Solid-state lighting and displays are becoming ubiquitous in our daily lives, finding their place in televisions, cell phones, high-powered lamps and many common consumer appliances. In the Optoelectronics Group, we investigate a range of polymeric and organic-inorganic hybrid materials for applications in solid-state light-emitting devices. We are devoted to understanding the fundamental physics of light emission in new semiconducting materials, and apply novel design principles to achieve high performance in electroluminescent devices. We employ a range of advanced electrical and optical techniques, including transient optical spectroscopy, time-correlated single photon counting, photoluminescence spectroscopy and transient electrical techniques to investigate the excited-state dynamics and properties in luminescent materials.
We pioneered the world’s first polymer light-emitting diode in 1990, using conjugated poly(p-phenylene vinylene) (PPV). This work has since been successfully commercialised by a spin-off company, Cambridge Display Technology. In the most basic polymer light-emitting diode device structure, a conjugated polymer is sandwiched between an electron-injecting cathode and a hole-injecting anode. The figure below shows the device operation mechanism. First, electrons and holes are injected from the ohmic cathode and anode, respectively, into the organic semiconductor (step 1). The injected carriers, driven by the electric field (and to a smaller extent diffusion), travel toward the opposite electrode (step 2). When opposite carriers meet, they form a coulombically bound neutral exciton (step 3). The excitons then decay radiatively to give photons and hence produce light emission (step 4). In newer structures, charge blocking layers and charge transport layers are implemented to selectively control charge movements and confinement within the active layer to improve exciton formation and light emission.
A hybrid organometal halide perovskite has recently emerged as an excellent semiconductor for photovoltaic applications. In our group, we investigate and exploit the luminescent properties of these direct bandgap semiconductors, and successfully achieved bright perovskite electroluminescence in a light-emitting diode structure.  We designed our perovskite emitter to be sandwiched between two larger bandgap semiconductors, in order to confine charges and achieve better radiative recombination. We have now demonstrated the perovskite to be emissive in a variety of colours, as well as in a range of new device architectures. We look forward to further photo-physical and electrical investigation in this relatively new field of perovskite luminescence, with the view of moving this technology towards commercial viability.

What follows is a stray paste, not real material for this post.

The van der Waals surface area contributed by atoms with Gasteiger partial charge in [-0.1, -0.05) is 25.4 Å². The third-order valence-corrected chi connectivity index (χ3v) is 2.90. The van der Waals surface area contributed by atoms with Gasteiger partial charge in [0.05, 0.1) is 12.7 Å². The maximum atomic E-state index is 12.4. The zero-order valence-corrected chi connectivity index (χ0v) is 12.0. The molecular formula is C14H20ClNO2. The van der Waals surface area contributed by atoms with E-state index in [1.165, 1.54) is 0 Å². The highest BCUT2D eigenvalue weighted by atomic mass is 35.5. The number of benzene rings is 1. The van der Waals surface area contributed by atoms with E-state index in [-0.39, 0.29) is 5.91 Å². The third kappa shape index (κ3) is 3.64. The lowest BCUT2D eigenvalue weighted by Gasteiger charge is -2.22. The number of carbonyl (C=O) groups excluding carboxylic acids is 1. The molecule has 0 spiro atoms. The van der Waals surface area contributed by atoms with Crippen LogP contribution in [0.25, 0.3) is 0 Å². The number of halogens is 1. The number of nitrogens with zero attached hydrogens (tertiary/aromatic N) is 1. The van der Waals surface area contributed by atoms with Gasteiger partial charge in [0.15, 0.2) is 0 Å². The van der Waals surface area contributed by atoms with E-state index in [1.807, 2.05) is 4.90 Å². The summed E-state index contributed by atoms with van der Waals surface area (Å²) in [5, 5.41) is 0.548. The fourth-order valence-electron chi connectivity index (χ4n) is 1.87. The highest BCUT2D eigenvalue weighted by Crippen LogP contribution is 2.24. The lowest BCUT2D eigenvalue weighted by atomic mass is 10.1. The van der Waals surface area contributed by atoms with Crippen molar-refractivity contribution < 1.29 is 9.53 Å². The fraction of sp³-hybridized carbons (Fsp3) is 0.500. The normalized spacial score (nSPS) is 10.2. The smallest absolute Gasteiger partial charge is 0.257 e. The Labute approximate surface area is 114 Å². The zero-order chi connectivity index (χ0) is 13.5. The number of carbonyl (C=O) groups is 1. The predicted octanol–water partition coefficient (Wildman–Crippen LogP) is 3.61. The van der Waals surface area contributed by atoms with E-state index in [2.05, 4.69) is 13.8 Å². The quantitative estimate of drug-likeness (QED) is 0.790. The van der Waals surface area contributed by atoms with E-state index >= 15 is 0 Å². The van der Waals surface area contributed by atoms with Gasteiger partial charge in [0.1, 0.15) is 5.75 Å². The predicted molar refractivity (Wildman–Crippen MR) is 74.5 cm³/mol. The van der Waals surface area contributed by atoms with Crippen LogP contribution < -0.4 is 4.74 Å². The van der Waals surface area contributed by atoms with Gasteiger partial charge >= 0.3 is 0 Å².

Tan, Z.-K.; Moghaddam, R. S.; Lai, M. L.; Docampo, P.; Higler, R.; Deschler, F.; Price, M.; Sadhanala, A.; Pazos, L. M.; Credgington, D.; Hanusch, F.; Bein, T.; Snaith, H. J.; Friend, R. H., Bright light-emitting diodes based on organometal halide perovskite. Nature Nanotechnology 2014, 9 (9), 687-692.
Amplified light emission and Lasing in Photonic Structures
Besides electrically induced light emission in optoelectronic devices, we are also working on photonic structures which allow for optical gain in optically pumped systems. These structures can be used to modify the spectral light output of emissive materials and allow for gain in suitable systems. Requirements for optical gain are high recombination efficiencies and long-lived excited states. We showed that solution processed thin films of organic conjugated polymers can be used as such gain media in optically driven vertical micro-cavities (http://www.nature.com/nature/journal/v382/n6593/abs/382695a0.html), which allowed for the fabrication of flexible conjugated polymer lasers.
Recently, the material class of lead-halide perovskites has received a lot of attention due to their excellent performance in photovoltaic devices. We have demonstrated that these materials can also show efficient radiative recombination of photo-excited states and allow for surprisingly long lifetimes in the order of 100s of nanoseconds. Based on these clean semiconducting properties we fabricated the first optically pumped lasing micro-cavity which uses a hybrid lead-halide perovskite material as gain medium.
In these structures amplification of longitudinal modes occurs at relatively low lasing thresholds around 0.2uJ/pulse, which is comparable to the measured values in the first organic conjugated polymer micro-cavities. (http://www.cam.ac.uk/research/news/revolutionary-solar-cells-double-as-lasers) The demonstration of lasing in these readily prepared spin-coated materials suggests very clean semiconducting properties and makes their application in other photonic applications very promising. We currently aim to develop new types of photonic structures and combine these with optoelectronic devices.